The Philippines’ decentralization policy reflects the complex geography of this archipelago with 7,101 islands. It is combined with a delegation of competences to local governments and a transfer of resources giving relative financial independence. However, this strengthening of local powers poses two challenges: the coordination between national priorities and local implementation conditions andthe good governance of these local authorities.
The Philippines are considered as the third most vulnerable country to climate change in the world. The country also very much faces the issues of natural disaster risk adaptation, mitigation and management, as shown by the devastating effects of Typhoon Haiyan (Yolanda) in November 2013.
The Government of the Philippines has benefited from a EUR 150m AFD loan, signed in 2010, for the implementation of the Local Government Finance and Budget Reform Program (LGFBR). This program’s priorities relate to:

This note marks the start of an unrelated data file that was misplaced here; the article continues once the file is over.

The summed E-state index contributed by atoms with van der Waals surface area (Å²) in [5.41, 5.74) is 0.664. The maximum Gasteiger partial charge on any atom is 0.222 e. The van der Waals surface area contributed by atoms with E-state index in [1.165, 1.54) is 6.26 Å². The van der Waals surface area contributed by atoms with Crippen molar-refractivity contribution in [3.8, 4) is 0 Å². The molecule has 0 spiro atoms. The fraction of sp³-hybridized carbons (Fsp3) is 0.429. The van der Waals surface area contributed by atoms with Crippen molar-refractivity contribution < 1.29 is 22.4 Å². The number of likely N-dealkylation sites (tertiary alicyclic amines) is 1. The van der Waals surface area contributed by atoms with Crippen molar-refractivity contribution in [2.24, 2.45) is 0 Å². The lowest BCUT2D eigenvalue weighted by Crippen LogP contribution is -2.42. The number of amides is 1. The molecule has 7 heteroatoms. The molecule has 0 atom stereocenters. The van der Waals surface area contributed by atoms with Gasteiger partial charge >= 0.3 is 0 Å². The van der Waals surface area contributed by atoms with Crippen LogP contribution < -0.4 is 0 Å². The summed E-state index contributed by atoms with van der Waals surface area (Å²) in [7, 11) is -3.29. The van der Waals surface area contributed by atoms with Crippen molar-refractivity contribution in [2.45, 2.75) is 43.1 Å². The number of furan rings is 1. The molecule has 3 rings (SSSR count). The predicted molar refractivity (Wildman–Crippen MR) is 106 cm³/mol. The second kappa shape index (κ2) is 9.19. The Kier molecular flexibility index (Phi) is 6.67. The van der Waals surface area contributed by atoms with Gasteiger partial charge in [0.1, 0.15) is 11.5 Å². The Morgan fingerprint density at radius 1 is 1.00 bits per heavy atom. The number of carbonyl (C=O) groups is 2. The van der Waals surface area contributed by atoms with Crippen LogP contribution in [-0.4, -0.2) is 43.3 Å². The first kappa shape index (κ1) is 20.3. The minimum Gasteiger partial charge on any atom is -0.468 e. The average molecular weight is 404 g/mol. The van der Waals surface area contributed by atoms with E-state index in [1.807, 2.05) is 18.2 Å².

- State transfers to local authorities;
- Financial management and planning;
- The quality of public services;
- Access to credit or the increase in own income for local authorities.
In addition, technical assistance (EUR 0.47m AFD grant) has analyzed the environmental risks and challenges faced by Philippine local authorities and developed climate plans in three pilot cities with different profiles, which were selected for their vulnerability: Santa Rosa (Laguna), Dagupan and General Santos.
The funded project and its technical assistance directly contribute to capacity building in local authorities, in key sectors for the country’s development: budgetary decentralization and the fight against climate change. This action was extended in 2014 with new budget support for the decentralization reform program, combined with a second technical assistance program to strengthen local natural disaster prevention systems.